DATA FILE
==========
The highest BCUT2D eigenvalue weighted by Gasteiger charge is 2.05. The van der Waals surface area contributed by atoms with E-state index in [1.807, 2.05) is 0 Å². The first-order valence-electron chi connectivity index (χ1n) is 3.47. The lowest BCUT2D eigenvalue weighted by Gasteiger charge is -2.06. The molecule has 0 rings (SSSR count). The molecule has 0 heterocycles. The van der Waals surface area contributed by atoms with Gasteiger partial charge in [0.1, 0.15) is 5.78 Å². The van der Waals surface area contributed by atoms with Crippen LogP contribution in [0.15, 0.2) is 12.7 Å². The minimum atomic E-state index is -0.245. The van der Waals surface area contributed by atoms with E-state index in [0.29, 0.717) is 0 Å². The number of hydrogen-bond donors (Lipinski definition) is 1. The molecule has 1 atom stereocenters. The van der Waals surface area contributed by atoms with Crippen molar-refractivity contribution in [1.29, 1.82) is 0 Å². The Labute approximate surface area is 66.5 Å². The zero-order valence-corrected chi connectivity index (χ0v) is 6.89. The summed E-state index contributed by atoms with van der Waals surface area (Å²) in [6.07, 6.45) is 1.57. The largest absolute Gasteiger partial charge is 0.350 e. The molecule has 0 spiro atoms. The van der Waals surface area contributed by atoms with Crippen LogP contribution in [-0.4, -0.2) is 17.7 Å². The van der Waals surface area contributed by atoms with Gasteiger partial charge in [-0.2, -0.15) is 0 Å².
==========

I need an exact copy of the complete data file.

The highest BCUT2D eigenvalue weighted by Gasteiger charge is 2.05. The van der Waals surface area contributed by atoms with E-state index in [1.807, 2.05) is 0 Å². The first-order valence-electron chi connectivity index (χ1n) is 3.47. The lowest BCUT2D eigenvalue weighted by Gasteiger charge is -2.06. The molecule has 0 rings (SSSR count). The molecule has 0 heterocycles. The van der Waals surface area contributed by atoms with Gasteiger partial charge in [0.1, 0.15) is 5.78 Å². The van der Waals surface area contributed by atoms with Crippen LogP contribution in [0.15, 0.2) is 12.7 Å². The minimum atomic E-state index is -0.245. The van der Waals surface area contributed by atoms with E-state index in [0.29, 0.717) is 0 Å². The number of hydrogen-bond donors (Lipinski definition) is 1. The molecule has 1 atom stereocenters. The van der Waals surface area contributed by atoms with Crippen molar-refractivity contribution in [1.29, 1.82) is 0 Å². The Labute approximate surface area is 66.5 Å². The zero-order valence-corrected chi connectivity index (χ0v) is 6.89. The summed E-state index contributed by atoms with van der Waals surface area (Å²) in [6.07, 6.45) is 1.57. The largest absolute Gasteiger partial charge is 0.350 e. The molecule has 0 spiro atoms. The van der Waals surface area contributed by atoms with Crippen LogP contribution in [-0.4, -0.2) is 17.7 Å². The van der Waals surface area contributed by atoms with Gasteiger partial charge in [-0.2, -0.15) is 0 Å².